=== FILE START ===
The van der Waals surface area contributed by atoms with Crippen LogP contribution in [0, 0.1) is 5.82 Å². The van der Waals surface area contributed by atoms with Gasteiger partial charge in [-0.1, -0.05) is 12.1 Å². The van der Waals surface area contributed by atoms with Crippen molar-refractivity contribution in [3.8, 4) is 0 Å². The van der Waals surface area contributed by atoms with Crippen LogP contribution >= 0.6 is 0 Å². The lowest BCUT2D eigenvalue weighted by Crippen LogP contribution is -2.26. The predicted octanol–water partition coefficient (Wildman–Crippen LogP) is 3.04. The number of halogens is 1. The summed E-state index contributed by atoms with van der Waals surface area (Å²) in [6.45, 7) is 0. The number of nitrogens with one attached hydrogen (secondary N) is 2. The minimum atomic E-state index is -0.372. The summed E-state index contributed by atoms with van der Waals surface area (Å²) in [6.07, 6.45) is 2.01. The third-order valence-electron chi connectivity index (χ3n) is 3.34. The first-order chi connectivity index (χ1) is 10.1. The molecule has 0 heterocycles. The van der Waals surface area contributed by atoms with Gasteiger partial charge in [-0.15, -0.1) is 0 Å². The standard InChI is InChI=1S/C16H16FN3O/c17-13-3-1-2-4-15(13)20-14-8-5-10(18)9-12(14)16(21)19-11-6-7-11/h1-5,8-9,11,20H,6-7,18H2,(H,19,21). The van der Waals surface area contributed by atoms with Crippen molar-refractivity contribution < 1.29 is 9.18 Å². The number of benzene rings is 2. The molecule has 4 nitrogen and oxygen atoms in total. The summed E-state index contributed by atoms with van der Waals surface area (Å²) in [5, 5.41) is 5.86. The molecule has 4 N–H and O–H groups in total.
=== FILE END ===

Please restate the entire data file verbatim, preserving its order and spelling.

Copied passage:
The van der Waals surface area contributed by atoms with Crippen LogP contribution in [0, 0.1) is 5.82 Å². The van der Waals surface area contributed by atoms with Gasteiger partial charge in [-0.1, -0.05) is 12.1 Å². The van der Waals surface area contributed by atoms with Crippen molar-refractivity contribution in [3.8, 4) is 0 Å². The van der Waals surface area contributed by atoms with Crippen LogP contribution >= 0.6 is 0 Å². The lowest BCUT2D eigenvalue weighted by Crippen LogP contribution is -2.26. The predicted octanol–water partition coefficient (Wildman–Crippen LogP) is 3.04. The number of halogens is 1. The summed E-state index contributed by atoms with van der Waals surface area (Å²) in [6.45, 7) is 0. The number of nitrogens with one attached hydrogen (secondary N) is 2. The minimum atomic E-state index is -0.372. The summed E-state index contributed by atoms with van der Waals surface area (Å²) in [6.07, 6.45) is 2.01. The third-order valence-electron chi connectivity index (χ3n) is 3.34. The first-order chi connectivity index (χ1) is 10.1. The molecule has 0 heterocycles. The van der Waals surface area contributed by atoms with Gasteiger partial charge in [-0.15, -0.1) is 0 Å². The standard InChI is InChI=1S/C16H16FN3O/c17-13-3-1-2-4-15(13)20-14-8-5-10(18)9-12(14)16(21)19-11-6-7-11/h1-5,8-9,11,20H,6-7,18H2,(H,19,21). The van der Waals surface area contributed by atoms with Crippen molar-refractivity contribution < 1.29 is 9.18 Å². The number of benzene rings is 2. The molecule has 4 nitrogen and oxygen atoms in total. The summed E-state index contributed by atoms with van der Waals surface area (Å²) in [5, 5.41) is 5.86. The molecule has 4 N–H and O–H groups in total.